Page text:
> > Does any one know or have a word for two arcs whose measures sum to 360 > degrees? I seem to recall having read that they are called complementary > arcs. My students have suggested bi-supplementary or circplementary. As I > read the etymology, both complementary and supplementary mean virtually > the same thing "something that completes or fills up". Thus its use in > complementary sets. Likewise looking for a word for for two angles whose > sum is 270 degrees? Their contributions have been tricomplementary or > sesquisupplementary. > > Michael Keyton > St. Mark's School of Texas > Dallas >
Quite nice suggestions, but I don't really like the way everything has two names under this system - for example complementary = semisupplementary and supplementary = bicomplementary, even though these words have never been used. Also, they have the disadvantage that the words don't actually MEAN what we want - for example a "semisupplement" is etymologically be something that supplies just half of what's needed to complete it to something (and I'm sure that "the semisupplement of A" has actually been used for (180 - A)/2 , correctly, in my view. In a similar way, the "tricomplement of A" should mean 3(90 - A).
In the older usage, angles were called "complementary" if they added up to ANY multiple of 90 degrees; to be more precise one would say they were "complements in 270 degrees", say, or equally "complements to 270 degrees". I haven't looked it up in the OED (I'll do so when I get back to Princeton), but I suspect that the same is true of "supplements" too. This is just to use these words in their ordinary senses and English (or, originally, Latin or French words), namely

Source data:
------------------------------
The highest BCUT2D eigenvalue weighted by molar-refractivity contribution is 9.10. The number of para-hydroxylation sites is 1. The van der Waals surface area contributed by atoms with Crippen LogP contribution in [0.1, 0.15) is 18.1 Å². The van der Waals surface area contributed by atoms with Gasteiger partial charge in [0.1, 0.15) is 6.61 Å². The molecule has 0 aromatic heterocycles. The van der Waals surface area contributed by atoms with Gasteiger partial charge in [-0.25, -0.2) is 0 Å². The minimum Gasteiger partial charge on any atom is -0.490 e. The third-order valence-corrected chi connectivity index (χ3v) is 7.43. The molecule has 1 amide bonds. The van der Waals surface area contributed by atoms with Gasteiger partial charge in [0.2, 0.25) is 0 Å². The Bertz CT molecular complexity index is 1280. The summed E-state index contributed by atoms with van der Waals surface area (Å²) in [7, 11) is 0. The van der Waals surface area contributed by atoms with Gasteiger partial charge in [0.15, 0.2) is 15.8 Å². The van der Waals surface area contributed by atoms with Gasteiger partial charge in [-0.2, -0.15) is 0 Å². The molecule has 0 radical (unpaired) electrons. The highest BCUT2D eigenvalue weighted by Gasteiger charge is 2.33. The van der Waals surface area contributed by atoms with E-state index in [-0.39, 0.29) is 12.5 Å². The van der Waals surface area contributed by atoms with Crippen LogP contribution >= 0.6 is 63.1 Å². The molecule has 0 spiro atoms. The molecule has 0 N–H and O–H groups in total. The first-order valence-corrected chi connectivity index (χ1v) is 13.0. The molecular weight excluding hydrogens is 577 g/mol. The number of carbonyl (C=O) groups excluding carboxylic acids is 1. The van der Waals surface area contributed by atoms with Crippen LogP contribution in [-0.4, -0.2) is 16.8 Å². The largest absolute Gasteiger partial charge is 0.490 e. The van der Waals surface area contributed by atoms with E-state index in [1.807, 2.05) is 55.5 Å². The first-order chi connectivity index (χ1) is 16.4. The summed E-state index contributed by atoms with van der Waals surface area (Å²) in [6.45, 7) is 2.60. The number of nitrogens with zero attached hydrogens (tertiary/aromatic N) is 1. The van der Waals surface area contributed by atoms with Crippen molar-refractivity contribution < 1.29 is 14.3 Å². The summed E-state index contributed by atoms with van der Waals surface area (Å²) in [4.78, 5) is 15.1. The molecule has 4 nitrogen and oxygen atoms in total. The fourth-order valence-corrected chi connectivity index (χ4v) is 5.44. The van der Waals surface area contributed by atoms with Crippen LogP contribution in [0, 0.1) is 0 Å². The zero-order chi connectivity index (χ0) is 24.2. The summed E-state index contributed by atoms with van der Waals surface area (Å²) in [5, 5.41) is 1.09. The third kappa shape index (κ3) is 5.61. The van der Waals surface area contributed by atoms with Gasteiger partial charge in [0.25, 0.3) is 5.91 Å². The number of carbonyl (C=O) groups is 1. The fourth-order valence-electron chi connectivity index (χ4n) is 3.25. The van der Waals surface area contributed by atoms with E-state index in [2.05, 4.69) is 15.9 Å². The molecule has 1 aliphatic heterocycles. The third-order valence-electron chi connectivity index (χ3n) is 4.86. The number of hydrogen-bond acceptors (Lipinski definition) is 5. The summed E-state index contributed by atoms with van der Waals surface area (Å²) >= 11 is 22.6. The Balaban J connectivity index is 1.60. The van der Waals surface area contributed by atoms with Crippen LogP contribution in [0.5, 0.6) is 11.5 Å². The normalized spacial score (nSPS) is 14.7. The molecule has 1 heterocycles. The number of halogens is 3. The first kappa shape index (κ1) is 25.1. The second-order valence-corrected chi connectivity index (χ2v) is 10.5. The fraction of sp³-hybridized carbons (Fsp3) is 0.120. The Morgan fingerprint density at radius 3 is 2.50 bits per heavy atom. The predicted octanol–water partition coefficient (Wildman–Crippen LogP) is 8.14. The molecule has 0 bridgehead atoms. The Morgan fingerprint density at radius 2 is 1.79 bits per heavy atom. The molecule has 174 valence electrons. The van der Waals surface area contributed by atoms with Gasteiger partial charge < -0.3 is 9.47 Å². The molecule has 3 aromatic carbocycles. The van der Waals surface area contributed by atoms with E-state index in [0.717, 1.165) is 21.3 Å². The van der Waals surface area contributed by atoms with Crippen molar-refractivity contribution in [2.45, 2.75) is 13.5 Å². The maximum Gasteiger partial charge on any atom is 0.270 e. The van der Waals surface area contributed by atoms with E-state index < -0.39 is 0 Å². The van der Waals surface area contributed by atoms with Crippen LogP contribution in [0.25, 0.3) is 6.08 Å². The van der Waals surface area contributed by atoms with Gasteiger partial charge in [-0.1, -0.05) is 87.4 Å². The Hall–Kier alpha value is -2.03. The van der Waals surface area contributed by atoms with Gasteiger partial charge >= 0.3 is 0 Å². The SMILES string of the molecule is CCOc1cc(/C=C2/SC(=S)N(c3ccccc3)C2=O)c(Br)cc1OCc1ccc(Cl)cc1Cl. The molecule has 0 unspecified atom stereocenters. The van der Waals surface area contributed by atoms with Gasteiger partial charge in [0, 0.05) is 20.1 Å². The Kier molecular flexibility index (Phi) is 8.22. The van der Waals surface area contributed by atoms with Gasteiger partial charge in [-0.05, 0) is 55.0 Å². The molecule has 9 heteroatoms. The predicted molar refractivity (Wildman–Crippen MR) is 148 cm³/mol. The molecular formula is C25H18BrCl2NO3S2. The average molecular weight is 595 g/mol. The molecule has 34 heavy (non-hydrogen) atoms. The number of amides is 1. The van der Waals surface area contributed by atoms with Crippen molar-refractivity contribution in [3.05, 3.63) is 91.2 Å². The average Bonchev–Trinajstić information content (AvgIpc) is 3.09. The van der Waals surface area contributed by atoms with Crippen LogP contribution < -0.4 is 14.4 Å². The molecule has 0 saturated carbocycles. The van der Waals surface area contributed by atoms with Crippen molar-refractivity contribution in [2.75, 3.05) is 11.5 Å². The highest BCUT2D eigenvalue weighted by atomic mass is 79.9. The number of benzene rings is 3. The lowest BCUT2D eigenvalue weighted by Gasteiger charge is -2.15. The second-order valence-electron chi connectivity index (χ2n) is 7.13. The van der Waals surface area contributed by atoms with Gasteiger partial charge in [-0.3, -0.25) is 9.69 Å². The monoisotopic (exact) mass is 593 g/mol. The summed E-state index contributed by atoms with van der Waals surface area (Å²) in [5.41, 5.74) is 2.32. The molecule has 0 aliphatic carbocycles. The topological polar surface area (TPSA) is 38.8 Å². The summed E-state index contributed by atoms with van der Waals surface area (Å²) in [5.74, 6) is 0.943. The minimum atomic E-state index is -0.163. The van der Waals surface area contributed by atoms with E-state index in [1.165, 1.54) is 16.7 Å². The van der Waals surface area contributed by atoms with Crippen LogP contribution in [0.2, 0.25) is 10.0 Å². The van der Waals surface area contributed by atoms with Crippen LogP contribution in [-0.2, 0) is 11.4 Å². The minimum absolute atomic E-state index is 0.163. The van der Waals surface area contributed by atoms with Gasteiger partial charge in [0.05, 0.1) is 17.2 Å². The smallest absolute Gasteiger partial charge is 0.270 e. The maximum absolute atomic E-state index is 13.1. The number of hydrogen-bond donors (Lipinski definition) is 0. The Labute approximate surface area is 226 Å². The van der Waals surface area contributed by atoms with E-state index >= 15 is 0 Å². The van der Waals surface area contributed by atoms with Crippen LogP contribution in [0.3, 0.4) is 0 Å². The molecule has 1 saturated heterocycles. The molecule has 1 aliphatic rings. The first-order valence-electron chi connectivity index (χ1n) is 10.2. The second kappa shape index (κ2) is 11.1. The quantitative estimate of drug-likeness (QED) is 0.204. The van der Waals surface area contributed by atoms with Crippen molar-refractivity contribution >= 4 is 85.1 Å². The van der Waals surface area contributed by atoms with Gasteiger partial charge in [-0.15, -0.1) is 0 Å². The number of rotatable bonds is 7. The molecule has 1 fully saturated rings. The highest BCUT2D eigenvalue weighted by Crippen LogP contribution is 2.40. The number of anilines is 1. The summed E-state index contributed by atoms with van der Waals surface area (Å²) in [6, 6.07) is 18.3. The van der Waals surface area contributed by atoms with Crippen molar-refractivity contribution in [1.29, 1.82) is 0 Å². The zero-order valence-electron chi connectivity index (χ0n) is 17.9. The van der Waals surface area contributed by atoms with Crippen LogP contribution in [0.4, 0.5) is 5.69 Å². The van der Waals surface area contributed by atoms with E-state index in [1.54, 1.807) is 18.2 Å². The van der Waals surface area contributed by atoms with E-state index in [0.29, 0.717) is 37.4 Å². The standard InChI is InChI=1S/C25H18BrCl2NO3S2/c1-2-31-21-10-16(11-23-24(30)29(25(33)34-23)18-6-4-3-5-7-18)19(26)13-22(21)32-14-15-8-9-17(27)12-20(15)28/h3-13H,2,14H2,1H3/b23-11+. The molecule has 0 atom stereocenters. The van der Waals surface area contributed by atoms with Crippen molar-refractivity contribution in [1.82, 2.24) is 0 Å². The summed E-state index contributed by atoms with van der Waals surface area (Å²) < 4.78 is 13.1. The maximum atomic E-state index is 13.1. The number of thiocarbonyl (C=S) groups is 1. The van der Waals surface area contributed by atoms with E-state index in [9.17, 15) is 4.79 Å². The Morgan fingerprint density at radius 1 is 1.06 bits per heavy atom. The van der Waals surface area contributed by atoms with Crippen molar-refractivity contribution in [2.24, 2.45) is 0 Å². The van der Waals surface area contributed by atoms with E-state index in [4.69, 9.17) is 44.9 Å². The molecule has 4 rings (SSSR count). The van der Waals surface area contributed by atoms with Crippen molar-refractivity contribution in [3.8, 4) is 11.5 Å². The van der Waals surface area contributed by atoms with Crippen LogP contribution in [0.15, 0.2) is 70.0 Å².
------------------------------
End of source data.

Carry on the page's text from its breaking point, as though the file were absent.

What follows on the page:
a COMPLEMENT is what you have to add to COMPLETE something ("completement"), while
a SUPPLEMENT is something that SUPPLIES what's needed.
("complement" is the older word of the two).
It's a pity that the 90 degree usage of the word complement is established, since to my mind the most natural "completement" of a given angle is the one that completes it to a full circle.
I have been toying with words like "remainder", "residue", but the more common forms of these already have so many technical uses that they'd be misleading here. Also, it would be nice to have a term that "rhymes" with the existing two.
The best I've managed to come up with is
REMANENT, which is more or less obsolete as a noun meaning whatever remains when something is taken away, but still survives in its adjectival form.
So how about "the remanent angle of A" for 360 degrees - A, and "mutually remanent angles" for angles that add to 360 degrees?
I really don't think we need any special term for complements in 270 degrees, but note that if A and B are complementary, then their supplements do add to 270 degrees, so "having complementary supplements" is an adjectival phrase that describes angles adding to 270 degrees.